How to Eat Cheese in a Healthy Way
These four tips will help you enjoy this protein- and calcium-filled favorite without overloading on fat and calories
A buttery Brie, some zippy Gorgonzola, a sprinkle of nutty Parmesan—whether cheese is eaten on its own or as an ingredient in recipes, Americans love it. Annual consumption has been growing steadily for decades, and last year reached about 39 pounds per person; that’s about three-fourths of a pound per week. But as we nibble away, concerns about calories, sodium, and fat persist. So where does cheese fit in a healthy diet?
“Cheese is a nutritious food. It’s a concentrated source of protein and calcium,” says Joan Salge Blake, RDN, a clinical professor of nutrition at Boston University and host of the nutrition and health podcast Spot On. An ounce of cheddar, for instance, has almost 200 mg of calcium and 8 grams of protein.
Where we often go wrong is in the way we eat it (on pizza, in deli sandwiches, with crackers). Here’s how to make cheese a nutrition win.
1. Consider Fat and Calories
The major concerns about cheese are that much of its fat is the heart-unfriendly saturated type and that it packs a lot of calories in a small amount. Brie, for example, has about 6 grams of saturated fat and 120 calories in a quarter-cup (about an ounce). That’s about one-third of the maximum amount of saturated fat someone eating 1,500 calories should have in a day. Cheeses that are lower in saturated fat and calories include fresh mozzarella, soft goat cheese, feta, and ricotta.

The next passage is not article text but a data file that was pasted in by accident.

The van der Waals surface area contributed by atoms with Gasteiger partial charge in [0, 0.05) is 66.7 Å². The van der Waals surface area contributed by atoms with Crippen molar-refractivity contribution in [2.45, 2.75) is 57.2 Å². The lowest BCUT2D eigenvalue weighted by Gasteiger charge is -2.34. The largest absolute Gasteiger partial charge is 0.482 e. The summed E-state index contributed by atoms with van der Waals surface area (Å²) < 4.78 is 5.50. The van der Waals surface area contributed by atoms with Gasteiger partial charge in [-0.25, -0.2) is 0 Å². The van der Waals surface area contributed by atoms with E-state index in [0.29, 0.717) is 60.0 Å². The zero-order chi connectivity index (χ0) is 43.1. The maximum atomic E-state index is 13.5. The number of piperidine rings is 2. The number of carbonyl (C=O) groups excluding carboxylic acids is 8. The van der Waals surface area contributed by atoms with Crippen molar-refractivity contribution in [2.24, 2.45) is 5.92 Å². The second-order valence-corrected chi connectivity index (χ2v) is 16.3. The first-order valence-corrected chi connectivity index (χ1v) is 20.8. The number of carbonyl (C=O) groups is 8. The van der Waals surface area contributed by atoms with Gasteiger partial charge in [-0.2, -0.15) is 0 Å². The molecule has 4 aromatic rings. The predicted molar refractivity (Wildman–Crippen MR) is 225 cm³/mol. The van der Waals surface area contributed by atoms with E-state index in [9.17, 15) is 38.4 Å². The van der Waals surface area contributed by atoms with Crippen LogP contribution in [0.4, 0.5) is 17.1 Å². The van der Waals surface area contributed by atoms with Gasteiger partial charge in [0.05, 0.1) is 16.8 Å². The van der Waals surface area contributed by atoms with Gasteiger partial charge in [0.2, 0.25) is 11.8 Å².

2. Upgrade Your Pairings
Instead of piling cheese on crackers typically made with refined grains and sometimes added sugars, pair it with fruits and vegetables, which most Americans don’t get enough of. This swap will add nutrients and fill you up more, thanks to the fiber and water in produce. Salcedo likes mozzarella balls with cherry tomatoes and basil drizzled with balsamic vinegar, and honey-whipped ricotta with fresh sliced figs and pistachios. If you like crackers, look for ones that are 100 percent whole grain and contain 150 mg of sodium or less per serving.
3. Have Cheese in Place of Meat
Trying to eat vegetarian some days? Incorporate cheese in a veggie-rich omelet, salad, soup, or grain bowl. “Cheese enhances the protein and fat intake of your meals to help promote fullness for longer,” Salcedo says, “and may delay absorption of blood sugar into the body.”
Salge Blake makes lentil soup full of vitamin-dense vegetables and completely covers the top with a thin layer of Parmesan grated with a microplane. Incidentally, if you have trouble digesting lactose (a common problem as we age), cheeses like Parmesan and manchego are a good bet. “The harder the cheese, the less lactose,” she says.
4. Try It for Dessert
Instead of following dinner with a piece of cake or slice of pie, make a small cheese plate with Brie or another favorite cheese, plus nuts and fresh or dried fruit. You’ll get calcium and protein, save a lot of added sugars, and finish your meal with a true treat.